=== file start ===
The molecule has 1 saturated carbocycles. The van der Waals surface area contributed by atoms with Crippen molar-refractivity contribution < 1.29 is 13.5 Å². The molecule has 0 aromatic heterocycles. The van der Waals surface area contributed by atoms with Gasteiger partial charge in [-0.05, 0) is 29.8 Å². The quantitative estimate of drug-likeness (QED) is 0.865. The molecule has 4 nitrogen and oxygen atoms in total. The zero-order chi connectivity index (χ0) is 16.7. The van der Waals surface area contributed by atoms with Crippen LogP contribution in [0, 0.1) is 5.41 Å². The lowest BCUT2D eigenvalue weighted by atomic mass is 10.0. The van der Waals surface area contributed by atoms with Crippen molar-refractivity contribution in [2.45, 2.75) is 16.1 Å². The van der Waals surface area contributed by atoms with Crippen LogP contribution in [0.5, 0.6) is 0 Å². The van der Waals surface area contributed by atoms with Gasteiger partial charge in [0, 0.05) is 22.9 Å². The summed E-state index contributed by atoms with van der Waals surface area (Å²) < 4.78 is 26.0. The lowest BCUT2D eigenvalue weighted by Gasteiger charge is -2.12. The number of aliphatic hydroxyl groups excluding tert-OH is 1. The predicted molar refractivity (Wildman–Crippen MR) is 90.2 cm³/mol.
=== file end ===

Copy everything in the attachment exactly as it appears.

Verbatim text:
The molecule has 1 saturated carbocycles. The van der Waals surface area contributed by atoms with Crippen molar-refractivity contribution < 1.29 is 13.5 Å². The molecule has 0 aromatic heterocycles. The van der Waals surface area contributed by atoms with Gasteiger partial charge in [-0.05, 0) is 29.8 Å². The quantitative estimate of drug-likeness (QED) is 0.865. The molecule has 4 nitrogen and oxygen atoms in total. The zero-order chi connectivity index (χ0) is 16.7. The van der Waals surface area contributed by atoms with Crippen LogP contribution in [0, 0.1) is 5.41 Å². The lowest BCUT2D eigenvalue weighted by atomic mass is 10.0. The van der Waals surface area contributed by atoms with Crippen molar-refractivity contribution in [2.45, 2.75) is 16.1 Å². The van der Waals surface area contributed by atoms with Crippen LogP contribution in [0.5, 0.6) is 0 Å². The van der Waals surface area contributed by atoms with Gasteiger partial charge in [0, 0.05) is 22.9 Å². The summed E-state index contributed by atoms with van der Waals surface area (Å²) < 4.78 is 26.0. The lowest BCUT2D eigenvalue weighted by Gasteiger charge is -2.12. The number of aliphatic hydroxyl groups excluding tert-OH is 1. The predicted molar refractivity (Wildman–Crippen MR) is 90.2 cm³/mol.